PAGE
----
lecture21 - Lecture 21: Competitive Analysis Steven Skiena...

Info iconThis preview shows pages 1–6. Sign up to view the full content.

View Full Document Right Arrow Icon
Lecture 21: Competitive Analysis Steven Skiena Department of Computer Science State University of New York Stony Brook, NY 11794–4400 http://www.cs.sunysb.edu/ skiena
Background image of page 1

Info iconThis preview has intentionally blurred sections. Sign up to view the full version.

View Full DocumentRight Arrow Icon
Motivation: Online Problems Many problems in both finance and computer science reduce to trying to predict the future. . . Examples from computer science include cache and virtual memory management. Examples from finance typically revolve around predicting future returns for an asset, or designing a portfolio to maximize future returns. Such problems become trivial if we know the future (i.e. the stream of future memory requests or tomorrow’s newspaper), but typically we only have access to the past.
Background image of page 2
On Line vs. Off Line An off-line problem provides access to all the relevant information to compute a result. An online problem continually produces new input and requires answers in response.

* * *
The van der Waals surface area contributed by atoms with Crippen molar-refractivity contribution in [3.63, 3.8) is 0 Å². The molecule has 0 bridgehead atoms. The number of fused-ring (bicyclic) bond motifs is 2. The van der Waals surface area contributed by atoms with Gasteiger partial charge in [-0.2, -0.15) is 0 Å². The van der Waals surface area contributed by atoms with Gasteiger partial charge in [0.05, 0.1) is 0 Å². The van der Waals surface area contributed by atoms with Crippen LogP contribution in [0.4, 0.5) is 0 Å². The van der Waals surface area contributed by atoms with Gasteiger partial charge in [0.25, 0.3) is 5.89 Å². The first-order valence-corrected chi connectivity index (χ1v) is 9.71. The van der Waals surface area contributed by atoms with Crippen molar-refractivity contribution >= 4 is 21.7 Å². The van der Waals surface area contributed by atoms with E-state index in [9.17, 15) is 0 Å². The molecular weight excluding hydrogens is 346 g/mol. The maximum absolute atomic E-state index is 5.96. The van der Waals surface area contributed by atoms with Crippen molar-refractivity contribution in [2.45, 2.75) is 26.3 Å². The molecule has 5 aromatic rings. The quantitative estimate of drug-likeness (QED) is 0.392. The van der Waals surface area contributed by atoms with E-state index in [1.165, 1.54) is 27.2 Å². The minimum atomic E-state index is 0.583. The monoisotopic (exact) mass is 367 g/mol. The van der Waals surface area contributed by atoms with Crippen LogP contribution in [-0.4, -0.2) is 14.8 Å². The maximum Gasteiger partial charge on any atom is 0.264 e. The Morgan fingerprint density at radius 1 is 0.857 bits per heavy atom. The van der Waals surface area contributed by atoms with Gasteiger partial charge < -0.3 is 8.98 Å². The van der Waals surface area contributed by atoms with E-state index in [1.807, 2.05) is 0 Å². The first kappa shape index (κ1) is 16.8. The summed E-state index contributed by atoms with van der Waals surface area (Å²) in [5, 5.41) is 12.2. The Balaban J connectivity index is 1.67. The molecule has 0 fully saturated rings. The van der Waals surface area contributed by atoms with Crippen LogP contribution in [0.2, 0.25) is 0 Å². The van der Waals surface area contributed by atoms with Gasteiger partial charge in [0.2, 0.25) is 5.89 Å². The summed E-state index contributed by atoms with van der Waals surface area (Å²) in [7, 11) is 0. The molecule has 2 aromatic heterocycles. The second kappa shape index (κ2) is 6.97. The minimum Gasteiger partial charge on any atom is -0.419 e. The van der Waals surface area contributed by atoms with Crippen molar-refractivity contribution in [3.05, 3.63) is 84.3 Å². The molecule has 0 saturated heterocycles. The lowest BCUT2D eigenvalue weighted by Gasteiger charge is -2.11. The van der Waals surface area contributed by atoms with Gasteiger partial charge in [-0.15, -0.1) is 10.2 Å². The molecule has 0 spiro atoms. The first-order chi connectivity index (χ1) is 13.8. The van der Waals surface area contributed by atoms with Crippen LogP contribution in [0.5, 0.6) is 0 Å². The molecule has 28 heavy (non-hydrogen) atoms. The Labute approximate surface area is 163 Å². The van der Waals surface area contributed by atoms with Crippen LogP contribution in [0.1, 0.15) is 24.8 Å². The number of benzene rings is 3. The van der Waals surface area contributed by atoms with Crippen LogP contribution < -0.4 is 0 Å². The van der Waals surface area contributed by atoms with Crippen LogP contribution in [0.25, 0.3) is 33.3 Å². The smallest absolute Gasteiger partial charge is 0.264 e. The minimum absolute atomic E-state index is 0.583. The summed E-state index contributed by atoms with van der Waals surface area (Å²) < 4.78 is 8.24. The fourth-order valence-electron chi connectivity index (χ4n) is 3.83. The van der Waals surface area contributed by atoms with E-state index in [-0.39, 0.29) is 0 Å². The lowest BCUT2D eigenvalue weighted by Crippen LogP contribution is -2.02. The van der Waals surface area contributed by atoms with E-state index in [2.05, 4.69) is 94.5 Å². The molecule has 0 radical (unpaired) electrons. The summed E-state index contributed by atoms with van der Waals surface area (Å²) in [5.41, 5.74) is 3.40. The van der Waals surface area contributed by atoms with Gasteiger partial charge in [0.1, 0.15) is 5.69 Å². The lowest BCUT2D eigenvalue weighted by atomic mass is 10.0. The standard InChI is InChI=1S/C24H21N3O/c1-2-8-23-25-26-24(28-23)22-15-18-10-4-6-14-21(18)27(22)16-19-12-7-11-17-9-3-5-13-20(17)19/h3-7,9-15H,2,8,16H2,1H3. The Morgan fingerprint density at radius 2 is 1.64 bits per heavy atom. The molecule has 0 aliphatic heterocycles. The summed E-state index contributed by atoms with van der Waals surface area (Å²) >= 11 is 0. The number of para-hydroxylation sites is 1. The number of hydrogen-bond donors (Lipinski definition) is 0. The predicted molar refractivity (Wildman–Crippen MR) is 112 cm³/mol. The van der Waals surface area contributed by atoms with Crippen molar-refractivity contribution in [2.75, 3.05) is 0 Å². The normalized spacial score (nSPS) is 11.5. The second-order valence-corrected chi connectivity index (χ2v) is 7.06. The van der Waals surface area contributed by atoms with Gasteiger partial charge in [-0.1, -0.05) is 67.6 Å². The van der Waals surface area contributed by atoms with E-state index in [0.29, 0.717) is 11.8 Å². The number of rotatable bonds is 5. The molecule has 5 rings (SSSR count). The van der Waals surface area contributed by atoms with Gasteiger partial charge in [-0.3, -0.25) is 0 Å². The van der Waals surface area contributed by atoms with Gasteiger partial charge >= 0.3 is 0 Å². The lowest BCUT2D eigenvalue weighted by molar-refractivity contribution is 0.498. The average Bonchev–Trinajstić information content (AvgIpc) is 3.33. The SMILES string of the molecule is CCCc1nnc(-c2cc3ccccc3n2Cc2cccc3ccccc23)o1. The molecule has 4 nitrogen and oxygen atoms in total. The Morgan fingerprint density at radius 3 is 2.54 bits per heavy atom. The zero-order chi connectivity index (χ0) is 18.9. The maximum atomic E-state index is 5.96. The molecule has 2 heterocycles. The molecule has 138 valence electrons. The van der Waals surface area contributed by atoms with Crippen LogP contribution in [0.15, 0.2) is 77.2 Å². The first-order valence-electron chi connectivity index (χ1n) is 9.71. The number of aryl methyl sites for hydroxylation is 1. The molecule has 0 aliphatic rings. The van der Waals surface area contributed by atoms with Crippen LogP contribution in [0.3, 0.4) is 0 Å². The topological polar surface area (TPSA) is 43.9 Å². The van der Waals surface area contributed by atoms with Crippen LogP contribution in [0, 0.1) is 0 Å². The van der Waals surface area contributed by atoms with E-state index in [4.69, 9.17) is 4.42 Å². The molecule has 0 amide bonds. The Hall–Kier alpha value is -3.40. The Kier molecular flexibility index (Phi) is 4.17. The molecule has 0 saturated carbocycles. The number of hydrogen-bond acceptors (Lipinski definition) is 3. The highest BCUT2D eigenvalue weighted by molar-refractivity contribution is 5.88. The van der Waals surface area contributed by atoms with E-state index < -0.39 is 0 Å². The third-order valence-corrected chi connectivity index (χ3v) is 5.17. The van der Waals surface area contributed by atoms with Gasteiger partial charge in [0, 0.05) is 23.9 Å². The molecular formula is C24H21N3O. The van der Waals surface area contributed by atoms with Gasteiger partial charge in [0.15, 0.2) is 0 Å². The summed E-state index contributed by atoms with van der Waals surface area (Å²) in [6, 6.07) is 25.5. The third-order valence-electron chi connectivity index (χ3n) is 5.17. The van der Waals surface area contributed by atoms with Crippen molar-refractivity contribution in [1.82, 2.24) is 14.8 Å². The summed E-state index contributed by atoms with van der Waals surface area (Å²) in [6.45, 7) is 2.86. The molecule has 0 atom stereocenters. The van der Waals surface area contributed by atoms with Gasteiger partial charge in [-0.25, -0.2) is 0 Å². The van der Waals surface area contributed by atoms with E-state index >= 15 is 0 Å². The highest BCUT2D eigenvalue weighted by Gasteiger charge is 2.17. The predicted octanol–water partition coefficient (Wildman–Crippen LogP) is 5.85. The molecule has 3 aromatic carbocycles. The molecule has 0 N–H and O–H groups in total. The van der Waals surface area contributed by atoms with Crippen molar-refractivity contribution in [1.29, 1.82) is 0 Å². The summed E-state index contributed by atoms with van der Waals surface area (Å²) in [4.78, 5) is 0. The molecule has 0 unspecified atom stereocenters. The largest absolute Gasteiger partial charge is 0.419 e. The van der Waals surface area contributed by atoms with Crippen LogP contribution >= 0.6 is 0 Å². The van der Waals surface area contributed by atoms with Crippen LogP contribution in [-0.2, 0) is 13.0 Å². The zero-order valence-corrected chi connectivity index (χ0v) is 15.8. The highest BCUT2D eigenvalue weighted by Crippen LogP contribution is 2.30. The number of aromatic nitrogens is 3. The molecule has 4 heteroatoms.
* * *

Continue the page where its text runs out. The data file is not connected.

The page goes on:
Background image of page 3

Info iconThis preview has intentionally blurred sections. Sign up to view the full version.

View Full DocumentRight Arrow Icon
Competitive Analysis How can we theoretically evaluate how well an algorithm forecasts the future? Statistical forecasts provide a predict the future that makes some sense in practice. However, they offer no future guarantees, particularly if the data distribution changes. Competitive analysis offers a worst-case measure of the quality of the behavior of an algorithm which predicts the future. We seek to compare the performance of algorithm A with only knowledge of the past with an algorithm which has complete knowledge of past and future makes optimal use of it.
Background image of page 4
We say an online algorithm ALG is c -competitive if there is a constant α such that for all finite input sequences I , ALG ( I ) c · OPT ( I ) + α Note that the additive constant α is a fixed cost that becomes unimportant as the size of the problem increases. We do not particularly care about the run-time efficiency of
Background image of page 5

Info iconThis preview has intentionally blurred sections. Sign up to view the full version.

View Full DocumentRight Arrow Icon
Image of page 6
This is the end of the preview. Sign up to access the rest of the document.

This note was uploaded on 01/02/2012 for the course FINANCE 347 taught by Professor Bayou during the Fall '11 term at NYU.

Page1 / 17

lecture21 - Lecture 21: Competitive Analysis Steven Skiena...

This preview shows document pages 1 - 6. Sign up to view the full document.

View Full Document Right Arrow Icon
Ask a homework question - tutors are online